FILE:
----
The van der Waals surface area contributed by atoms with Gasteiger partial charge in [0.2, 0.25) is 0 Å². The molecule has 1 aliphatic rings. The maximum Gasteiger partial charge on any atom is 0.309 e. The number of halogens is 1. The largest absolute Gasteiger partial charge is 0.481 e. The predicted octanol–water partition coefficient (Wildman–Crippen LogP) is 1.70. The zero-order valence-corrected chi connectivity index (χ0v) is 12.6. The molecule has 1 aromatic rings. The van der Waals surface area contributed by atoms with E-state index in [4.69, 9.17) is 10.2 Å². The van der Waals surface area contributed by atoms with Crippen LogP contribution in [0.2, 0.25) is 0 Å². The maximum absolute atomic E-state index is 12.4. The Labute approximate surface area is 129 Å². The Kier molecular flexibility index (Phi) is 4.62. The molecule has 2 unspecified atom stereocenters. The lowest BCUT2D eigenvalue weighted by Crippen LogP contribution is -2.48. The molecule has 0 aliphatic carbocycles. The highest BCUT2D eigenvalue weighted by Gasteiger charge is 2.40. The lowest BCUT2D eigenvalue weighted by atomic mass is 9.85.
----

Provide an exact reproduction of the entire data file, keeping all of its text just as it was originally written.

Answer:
The van der Waals surface area contributed by atoms with Gasteiger partial charge in [0.2, 0.25) is 0 Å². The molecule has 1 aliphatic rings. The maximum Gasteiger partial charge on any atom is 0.309 e. The number of halogens is 1. The largest absolute Gasteiger partial charge is 0.481 e. The predicted octanol–water partition coefficient (Wildman–Crippen LogP) is 1.70. The zero-order valence-corrected chi connectivity index (χ0v) is 12.6. The molecule has 1 aromatic rings. The van der Waals surface area contributed by atoms with E-state index in [4.69, 9.17) is 10.2 Å². The van der Waals surface area contributed by atoms with Crippen LogP contribution in [0.2, 0.25) is 0 Å². The maximum absolute atomic E-state index is 12.4. The Labute approximate surface area is 129 Å². The Kier molecular flexibility index (Phi) is 4.62. The molecule has 2 unspecified atom stereocenters. The lowest BCUT2D eigenvalue weighted by Crippen LogP contribution is -2.48. The molecule has 0 aliphatic carbocycles. The highest BCUT2D eigenvalue weighted by Gasteiger charge is 2.40. The lowest BCUT2D eigenvalue weighted by atomic mass is 9.85.